Joint Trauma Systems
Organizational Award Winner, 2015
The Joint Trauma Systems (JTS) emerged as a solution to the inefficiencies in the treatment and transport of casualties highlighted by the recent wars in the Middle East. In 2004, the Assistant Secretary of Defense, Health Affairs directed all branches of the service to work together to establish a single trauma registry. Thus, the Joint Trauma System was developed. The mission of the Joint Trauma Systems is to improve trauma care delivery and patient outcomes across the continuum of care, driven by the collection and analysis of data in the Department of Defense Trauma Registry (DoDTR).
The Department of Defense Trauma Registry (DoDTR) is a robust, real-time, web-accessible system that organizes injury data from the battlefield through each transfer of care. This feat of data collection and analysis allows for greater understanding of any given injury and, in turn, improved care for patients. A physician accessing the DoDTR will be familiarized with every detail of a patient’s injury within minutes. What Major Jonathan Letterman started [link to Letterman bio] by mandating record-keeping at military hospitals during the Civil War has continued today as an incredible online database allowing medical care providers to instantly access a wide spectrum of medical knowledge.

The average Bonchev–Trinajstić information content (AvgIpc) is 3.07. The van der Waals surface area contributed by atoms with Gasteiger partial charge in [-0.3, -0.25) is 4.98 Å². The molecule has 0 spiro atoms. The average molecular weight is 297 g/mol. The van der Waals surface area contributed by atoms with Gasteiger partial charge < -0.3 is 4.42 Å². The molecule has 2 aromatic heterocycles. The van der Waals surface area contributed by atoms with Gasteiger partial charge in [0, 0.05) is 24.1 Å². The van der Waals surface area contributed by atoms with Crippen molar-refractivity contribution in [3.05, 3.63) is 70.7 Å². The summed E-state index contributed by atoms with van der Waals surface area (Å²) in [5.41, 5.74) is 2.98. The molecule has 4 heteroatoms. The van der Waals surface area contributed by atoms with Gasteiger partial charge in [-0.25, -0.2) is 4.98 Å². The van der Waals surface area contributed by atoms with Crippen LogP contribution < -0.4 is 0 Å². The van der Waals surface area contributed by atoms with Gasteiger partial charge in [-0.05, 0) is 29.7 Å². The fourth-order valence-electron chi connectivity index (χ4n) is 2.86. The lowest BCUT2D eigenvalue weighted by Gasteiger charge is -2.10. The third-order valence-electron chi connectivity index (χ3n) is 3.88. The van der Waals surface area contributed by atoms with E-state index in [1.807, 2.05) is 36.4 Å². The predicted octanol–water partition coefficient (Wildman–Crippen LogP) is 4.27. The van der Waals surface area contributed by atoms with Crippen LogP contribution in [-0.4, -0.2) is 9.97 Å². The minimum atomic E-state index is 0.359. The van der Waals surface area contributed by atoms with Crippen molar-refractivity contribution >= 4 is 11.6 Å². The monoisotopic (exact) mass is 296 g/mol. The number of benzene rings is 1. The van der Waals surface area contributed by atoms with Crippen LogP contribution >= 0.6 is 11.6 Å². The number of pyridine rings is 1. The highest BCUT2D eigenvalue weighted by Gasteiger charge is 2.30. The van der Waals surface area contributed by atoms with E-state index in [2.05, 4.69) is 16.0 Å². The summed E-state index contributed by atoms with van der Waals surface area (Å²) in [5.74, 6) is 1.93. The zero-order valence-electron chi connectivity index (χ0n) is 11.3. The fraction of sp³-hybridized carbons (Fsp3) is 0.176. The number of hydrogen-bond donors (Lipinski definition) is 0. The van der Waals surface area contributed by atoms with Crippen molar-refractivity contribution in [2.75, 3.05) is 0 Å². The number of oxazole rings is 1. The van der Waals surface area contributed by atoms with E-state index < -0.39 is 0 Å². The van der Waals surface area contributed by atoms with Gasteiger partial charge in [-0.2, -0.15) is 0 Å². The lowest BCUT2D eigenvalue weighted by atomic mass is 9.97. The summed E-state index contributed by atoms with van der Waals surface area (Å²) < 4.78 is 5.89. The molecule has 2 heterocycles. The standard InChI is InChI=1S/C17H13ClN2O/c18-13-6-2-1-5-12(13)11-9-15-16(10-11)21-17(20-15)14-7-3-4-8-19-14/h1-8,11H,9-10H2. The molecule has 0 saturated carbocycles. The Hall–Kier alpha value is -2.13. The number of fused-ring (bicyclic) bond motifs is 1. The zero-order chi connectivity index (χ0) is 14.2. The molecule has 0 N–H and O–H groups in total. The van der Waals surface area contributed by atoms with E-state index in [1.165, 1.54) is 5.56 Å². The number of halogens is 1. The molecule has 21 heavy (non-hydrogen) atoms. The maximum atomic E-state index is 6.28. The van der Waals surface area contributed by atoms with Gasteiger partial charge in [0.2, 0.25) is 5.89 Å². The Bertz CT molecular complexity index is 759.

Directed by the trends that appear in the DoDTR, JTS also develops innovative products to treat the most common and dangerous forms of battlefield injury: blood loss. Hemorrhage accounts for approximately 90% of all potentially survivable pre-hospital battlefield deaths, therefore many of JTS’ product development aims to decrease the loss of blood on the battlefield. These innovations include:
- Junctional Tourniquets: Designed to staunch bleeding at regions of the body where traditional tourniquets could not work, these products include the Combat Ready Clamp, the Junctional Emergency Treatment Tool, and the SAM Junctional Tourniquets
- Hemostatic Dressing: Used to control bleeding while tourniquets are being prepared or when evacuation is expected to take longer than two hours, these products include QuickClot Combat Gauze, Celox Gauze, and ChitoGauze. These dressings are now used in civilian hospitals.
- Tranexamic Acid: Used to treat internal bleeding by preventing clot break-down.
JTS also offers a variety of educational opportunities for medical care providers, including conferences, research initiatives, and clinical guidelines. These educational opportunities are often open to both military and civilian medical personnel, improving the quality of trauma care.
Do you know someone who carries on Letterman’s legacy today.
Nominate them for the Major Jonathan Letterman Medical Excellence Award.